Army’s 18th Airborne Corps picks first winner in innovation challenge

The Army is trying to breathe a little inventiveness into how to handles land use and ranges, so it crafted the Dragon Innovation Challenge. Think Shark Tank, p...

The DoD Reporter’s Notebook is a weekly summary of personnel, acquisition, technology and management stories that may have fallen below your radar during the past week, but are nonetheless important. It’s compiled and published each Monday by Federal News Network DoD reporters Jared Serbu and Scott Maucione.

A new app straight from a soldier’s brain manages ranges

Welcome to the Dragon’s Lair — or, in other words, the Army’s XVIII Airborne Corps’ newest innovation challenge, which just crowned its first ever winner last week.

The Army was trying to breathe a little inventiveness into how to handles land use and ranges, so it invented the Dragon Innovation Challenge — think Shark Tank, but without Mark Cuban and with camouflage.

Maj. Evan Adams won the challenge for his application that brings together Army range management to make it run smoother.

“Ranges are managed by what we call the Range Facility Management Support System,” Adams told Federal News Network. “It’s like a centralized website that controls land and range utilization. My idea was to combine all the capabilities we have today, which are satellite imagery messaging on phones cameras we have — we have all these things in our pocket, but we don’t use them.”

The RangeFinder mobile application helps people schedule ranges, book weapons, issue emergencies and conduct other functions.

Adams beat out five other contestants in front of a panel of six judges. In total, nearly 90 ideas were submitted.

“The purpose of the thing was to have the people who are actually doing things and see the solutions at their level bring their ideas to the three-star command and corps level,” said Master Sergeant Roy Smith, one of the panelists.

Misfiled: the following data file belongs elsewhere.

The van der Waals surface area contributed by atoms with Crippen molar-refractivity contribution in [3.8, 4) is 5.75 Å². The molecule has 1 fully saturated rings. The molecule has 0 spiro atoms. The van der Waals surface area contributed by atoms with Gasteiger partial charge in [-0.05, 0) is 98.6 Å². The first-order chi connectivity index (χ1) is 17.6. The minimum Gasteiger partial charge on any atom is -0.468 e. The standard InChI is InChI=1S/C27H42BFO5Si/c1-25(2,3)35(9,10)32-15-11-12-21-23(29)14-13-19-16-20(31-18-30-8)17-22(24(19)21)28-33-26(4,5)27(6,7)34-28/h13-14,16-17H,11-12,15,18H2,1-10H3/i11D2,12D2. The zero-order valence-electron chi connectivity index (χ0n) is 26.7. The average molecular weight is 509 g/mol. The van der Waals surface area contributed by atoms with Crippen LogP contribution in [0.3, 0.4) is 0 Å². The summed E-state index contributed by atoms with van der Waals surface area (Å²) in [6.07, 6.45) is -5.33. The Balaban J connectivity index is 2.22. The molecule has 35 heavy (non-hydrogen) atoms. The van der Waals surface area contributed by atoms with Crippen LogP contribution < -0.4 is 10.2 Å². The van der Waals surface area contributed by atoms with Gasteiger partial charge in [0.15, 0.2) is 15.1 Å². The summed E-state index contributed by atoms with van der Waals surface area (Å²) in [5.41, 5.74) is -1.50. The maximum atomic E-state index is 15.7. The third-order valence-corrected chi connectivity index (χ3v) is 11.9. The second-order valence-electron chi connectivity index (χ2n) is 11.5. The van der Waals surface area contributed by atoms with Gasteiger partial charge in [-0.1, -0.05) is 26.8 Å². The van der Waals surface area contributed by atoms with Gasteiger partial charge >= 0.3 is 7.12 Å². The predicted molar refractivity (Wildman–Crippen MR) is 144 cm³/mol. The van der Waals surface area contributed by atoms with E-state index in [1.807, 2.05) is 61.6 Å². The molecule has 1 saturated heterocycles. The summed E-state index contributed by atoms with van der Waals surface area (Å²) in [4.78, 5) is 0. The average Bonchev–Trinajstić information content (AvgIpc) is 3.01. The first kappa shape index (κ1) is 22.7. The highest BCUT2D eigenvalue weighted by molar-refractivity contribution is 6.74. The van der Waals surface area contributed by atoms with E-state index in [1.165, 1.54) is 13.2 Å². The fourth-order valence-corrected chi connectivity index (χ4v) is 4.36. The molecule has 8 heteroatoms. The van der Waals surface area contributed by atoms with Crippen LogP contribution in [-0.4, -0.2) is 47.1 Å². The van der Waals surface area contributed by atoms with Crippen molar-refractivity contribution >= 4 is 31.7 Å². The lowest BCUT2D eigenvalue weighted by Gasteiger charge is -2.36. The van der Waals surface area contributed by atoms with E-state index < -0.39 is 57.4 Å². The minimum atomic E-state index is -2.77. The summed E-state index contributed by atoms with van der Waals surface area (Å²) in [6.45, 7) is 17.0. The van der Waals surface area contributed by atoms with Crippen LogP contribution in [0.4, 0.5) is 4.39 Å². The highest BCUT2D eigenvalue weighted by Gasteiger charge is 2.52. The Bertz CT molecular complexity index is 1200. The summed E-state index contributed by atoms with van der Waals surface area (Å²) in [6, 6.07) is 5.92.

Adams said he worked for hours outside of his job to develop the app.

“I had some conversations with neighbors and friends and even coworkers,” he said. “Everybody has a piece of that idea. I can’t say I did all of this myself, that would be absolutely false.”

The corps’ Dragon Innovation Program follows in the footsteps of the Air Force’s Spark Tank and Squadron Innovation Program to bring new ideas into the Army. The program gets its name from the Airborne’s mascot, which is a dragon. It is open to the 93,000 soldiers and their families affiliated with the corps.

“People out there have ideas,” said Brig Gen. Robert Ritchie, assistant commanding general of the XVIII Airborne Corps, in a statement. “They see inefficiencies in their everyday lives and they develop solutions. Unfortunately, these ideas are captive to the Army system. Let’s unchain the animal spirits of ideas and let them roam in the wild!”

The premise of the program is to put out a new challenge every three months for soldiers and their families to try to solve, since they have the most hands on experience with the problem.

“It’s an awesome platform for anybody to put out an idea, whether it be something super high tech or just a simple policy change or just a nugget of information that we can use in the future,” Adams said. Soldiers have these great ideas and a lot of times they don’t have the platform to really communicate it.”

The Army will now work with Adams to further develop the app. Adams will also get a four-day weekend as part of his prize. — SM

New ideas for an old pilot problem